Germany: a Self-Portrait: A Collection of German Writings from 1914 to 1943

By Harlan R. Crippen | Go to book overview

WILLI BREDEL

was born in Hamburg in 1901, the son of a cigar worker. He attended public school until World War I when, in conditions of labor shortage, he became a metal worker. As an organizer of the metal workers, he was sentenced to two years in prison for participating in a demonstration in Hamburg during the inflation. After being pardoned and released in 1924 he worked on a labor paper, became a merchant seaman for a time, and then returned to the metal trades. In 1928 he was appointed editor of the Hamburger Volkszeitung. Articles published in this paper led to his conviction for 'high treason' by the Reich Supreme Court and a sentence of two years' fortress arrest. While a prisoner he completed a novel, Machine Shop N & K, the story of a Hamburg strike and its consequences. His writings resulted in a third prison sentence in 1932. He was still behind bars when Hitler came to power and upon completion of his sentence was transferred to Fuhlsbüttel concentration camp near Hamburg. He escaped from this camp in 1934 and reached Prague, where he lived until the outbreak of the Franco rebellion in Spain. While in Czechoslovakia he wrote The Inquisition, a novel of concentration camp life which was published throughout free Europe. Bredel fought on the side of the Spanish Republic as a member of the International Brigades. After the Franco victory he lived in France. When the Daladier government started to intern anti-Nazi refugees, Bredel escaped to Sweden by air and then went to the Soviet Union. He makes frequent broadcasts to German troops over the Russian radio, visits camps of German war prisoners, and is a member of the National Committee of Free Germany, which was organized in Moscow in July 1943.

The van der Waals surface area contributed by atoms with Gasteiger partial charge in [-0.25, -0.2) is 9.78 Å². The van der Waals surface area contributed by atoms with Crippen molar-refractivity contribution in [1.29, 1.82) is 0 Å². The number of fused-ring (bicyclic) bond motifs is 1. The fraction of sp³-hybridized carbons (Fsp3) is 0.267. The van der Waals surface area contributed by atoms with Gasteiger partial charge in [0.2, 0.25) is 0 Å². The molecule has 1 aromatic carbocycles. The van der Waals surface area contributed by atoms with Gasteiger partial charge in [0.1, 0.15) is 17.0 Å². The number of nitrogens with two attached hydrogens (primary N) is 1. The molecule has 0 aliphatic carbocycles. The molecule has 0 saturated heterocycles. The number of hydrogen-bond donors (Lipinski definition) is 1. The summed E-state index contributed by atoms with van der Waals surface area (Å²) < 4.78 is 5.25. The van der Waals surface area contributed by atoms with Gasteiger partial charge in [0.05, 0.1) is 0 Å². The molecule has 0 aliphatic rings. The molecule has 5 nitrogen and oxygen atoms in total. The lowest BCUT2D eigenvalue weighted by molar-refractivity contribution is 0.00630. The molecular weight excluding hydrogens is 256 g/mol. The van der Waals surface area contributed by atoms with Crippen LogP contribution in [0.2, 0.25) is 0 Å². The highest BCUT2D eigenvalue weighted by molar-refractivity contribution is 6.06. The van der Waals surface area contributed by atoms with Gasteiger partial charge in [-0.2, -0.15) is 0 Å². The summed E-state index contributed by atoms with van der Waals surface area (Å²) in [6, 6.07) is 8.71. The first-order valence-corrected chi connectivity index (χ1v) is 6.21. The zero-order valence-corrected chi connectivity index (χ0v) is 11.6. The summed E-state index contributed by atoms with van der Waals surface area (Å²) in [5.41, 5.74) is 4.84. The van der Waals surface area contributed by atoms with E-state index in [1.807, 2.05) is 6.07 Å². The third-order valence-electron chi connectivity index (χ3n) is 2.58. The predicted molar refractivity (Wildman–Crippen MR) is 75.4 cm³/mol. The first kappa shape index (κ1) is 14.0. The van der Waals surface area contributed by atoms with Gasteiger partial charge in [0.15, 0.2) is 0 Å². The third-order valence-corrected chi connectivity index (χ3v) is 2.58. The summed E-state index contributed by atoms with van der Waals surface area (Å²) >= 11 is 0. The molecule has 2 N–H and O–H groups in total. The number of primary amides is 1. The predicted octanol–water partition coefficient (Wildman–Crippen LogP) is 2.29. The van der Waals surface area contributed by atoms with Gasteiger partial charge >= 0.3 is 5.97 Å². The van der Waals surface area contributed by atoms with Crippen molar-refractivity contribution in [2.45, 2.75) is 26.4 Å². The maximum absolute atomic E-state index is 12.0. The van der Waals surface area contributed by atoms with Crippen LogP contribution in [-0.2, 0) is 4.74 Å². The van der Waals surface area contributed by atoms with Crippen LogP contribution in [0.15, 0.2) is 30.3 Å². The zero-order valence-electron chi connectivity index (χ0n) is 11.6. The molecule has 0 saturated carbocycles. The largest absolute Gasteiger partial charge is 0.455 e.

LETTER FROM MOSCOW

by WILLI BREDEL.

Moscow, March-April 1942.

MY DEAR FRIENDS: After long silence, I send you my joyful greetings. So much has happened since we were together in Paris! We

-433-

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Germany: a Self-Portrait: A Collection of German Writings from 1914 to 1943
Table of contents

Table of contents

  • Title Page iii
  • Preface vii
  • Contents ix
  • Introduction xiii
  • Book One - Iron Cross 1
  • Order of the Crown, Fourth Class 26
  • Into the Abyss 43
  • Verdun 57
  • The Judgment 73
  • On Leave 79
  • Letters from Prison 83
  • Homecoming 104
  • Book Two - Reluctant Republic 111
  • The Ninth of November 115
  • 'Groener Speaking . . .' 121
  • The Spartacus Manifesto 126
  • Our New Masters 133
  • The Constitution of the German Reich Of 11 August 1919 142
  • Look Through the Bars 157
  • Black Armies 169
  • Fever Dance 185
  • Adventure in a Beer Hall 201
  • The Way of the New Germany 217
  • A Laborer in Leuna 229
  • Lampion's Reply 237
  • A Fairy Tale for Christmas 244
  • The Program of the National Socialist German Workers' Party 257
  • My Personal and Financial Relations With the Nazi Party 261
  • The Landslide 270
  • These Literary Anti-Semites 289
  • Invaders and Exiles 302
  • Book Three - Crooked Cross 311
  • Fire in Leipzig 315
  • 'Peaceful Night, Holy Night . . .' 331
  • Family Portrait 342
  • The Age of the Fish 352
  • An Exchange of Letters 370
  • Who Shall Tell Us Today 377
  • Hans Zauner Becomes a Soldier 382
  • Fritz Giga 406
  • Shelter 423
  • The Ballad of the German Soldier's Bride 432
  • Letter from Moscow 433
  • Self-Bondage 452
  • The Blossoming to Come 457
  • Acknowledgments 459
  • Bibliography 465
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